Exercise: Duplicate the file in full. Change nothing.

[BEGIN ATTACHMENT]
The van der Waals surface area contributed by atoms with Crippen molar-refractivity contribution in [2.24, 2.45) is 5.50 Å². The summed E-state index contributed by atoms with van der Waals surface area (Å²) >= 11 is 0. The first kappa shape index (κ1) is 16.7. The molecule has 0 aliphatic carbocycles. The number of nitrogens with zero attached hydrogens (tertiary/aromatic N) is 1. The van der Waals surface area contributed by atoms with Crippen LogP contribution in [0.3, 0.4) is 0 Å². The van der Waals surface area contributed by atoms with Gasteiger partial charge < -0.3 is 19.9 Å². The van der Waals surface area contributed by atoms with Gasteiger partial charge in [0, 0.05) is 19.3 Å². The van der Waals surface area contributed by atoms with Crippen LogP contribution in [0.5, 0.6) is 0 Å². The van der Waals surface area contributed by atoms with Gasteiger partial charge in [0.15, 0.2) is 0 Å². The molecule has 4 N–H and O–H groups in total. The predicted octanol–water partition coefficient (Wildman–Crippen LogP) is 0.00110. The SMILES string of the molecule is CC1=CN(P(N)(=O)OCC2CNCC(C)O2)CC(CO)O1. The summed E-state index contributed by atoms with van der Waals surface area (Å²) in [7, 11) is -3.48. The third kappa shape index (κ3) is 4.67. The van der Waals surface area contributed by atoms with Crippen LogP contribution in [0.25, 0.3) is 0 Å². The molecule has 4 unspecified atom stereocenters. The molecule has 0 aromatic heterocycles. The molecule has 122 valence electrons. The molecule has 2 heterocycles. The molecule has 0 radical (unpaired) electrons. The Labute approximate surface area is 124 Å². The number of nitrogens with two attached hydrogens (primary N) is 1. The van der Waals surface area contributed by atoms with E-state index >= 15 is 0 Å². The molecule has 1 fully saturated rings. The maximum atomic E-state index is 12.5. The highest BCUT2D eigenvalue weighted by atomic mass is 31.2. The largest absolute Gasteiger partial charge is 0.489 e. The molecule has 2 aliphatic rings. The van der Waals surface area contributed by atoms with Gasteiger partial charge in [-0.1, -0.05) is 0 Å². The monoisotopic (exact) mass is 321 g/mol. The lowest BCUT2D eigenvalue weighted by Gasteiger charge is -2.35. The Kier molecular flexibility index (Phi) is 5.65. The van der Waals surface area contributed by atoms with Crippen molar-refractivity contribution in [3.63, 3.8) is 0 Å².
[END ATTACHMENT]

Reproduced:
The van der Waals surface area contributed by atoms with Crippen molar-refractivity contribution in [2.24, 2.45) is 5.50 Å². The summed E-state index contributed by atoms with van der Waals surface area (Å²) >= 11 is 0. The first kappa shape index (κ1) is 16.7. The molecule has 0 aliphatic carbocycles. The number of nitrogens with zero attached hydrogens (tertiary/aromatic N) is 1. The van der Waals surface area contributed by atoms with Crippen LogP contribution in [0.3, 0.4) is 0 Å². The van der Waals surface area contributed by atoms with Gasteiger partial charge < -0.3 is 19.9 Å². The van der Waals surface area contributed by atoms with Gasteiger partial charge in [0, 0.05) is 19.3 Å². The van der Waals surface area contributed by atoms with Crippen LogP contribution in [0.5, 0.6) is 0 Å². The van der Waals surface area contributed by atoms with Gasteiger partial charge in [0.15, 0.2) is 0 Å². The molecule has 4 N–H and O–H groups in total. The predicted octanol–water partition coefficient (Wildman–Crippen LogP) is 0.00110. The SMILES string of the molecule is CC1=CN(P(N)(=O)OCC2CNCC(C)O2)CC(CO)O1. The summed E-state index contributed by atoms with van der Waals surface area (Å²) in [7, 11) is -3.48. The third kappa shape index (κ3) is 4.67. The van der Waals surface area contributed by atoms with Crippen LogP contribution in [0.25, 0.3) is 0 Å². The molecule has 4 unspecified atom stereocenters. The molecule has 0 aromatic heterocycles. The molecule has 122 valence electrons. The molecule has 2 heterocycles. The molecule has 0 radical (unpaired) electrons. The Labute approximate surface area is 124 Å². The number of nitrogens with two attached hydrogens (primary N) is 1. The van der Waals surface area contributed by atoms with E-state index >= 15 is 0 Å². The molecule has 1 fully saturated rings. The maximum atomic E-state index is 12.5. The highest BCUT2D eigenvalue weighted by atomic mass is 31.2. The largest absolute Gasteiger partial charge is 0.489 e. The molecule has 2 aliphatic rings. The van der Waals surface area contributed by atoms with Gasteiger partial charge in [-0.1, -0.05) is 0 Å². The monoisotopic (exact) mass is 321 g/mol. The lowest BCUT2D eigenvalue weighted by Gasteiger charge is -2.35. The Kier molecular flexibility index (Phi) is 5.65. The van der Waals surface area contributed by atoms with Crippen molar-refractivity contribution in [3.63, 3.8) is 0 Å².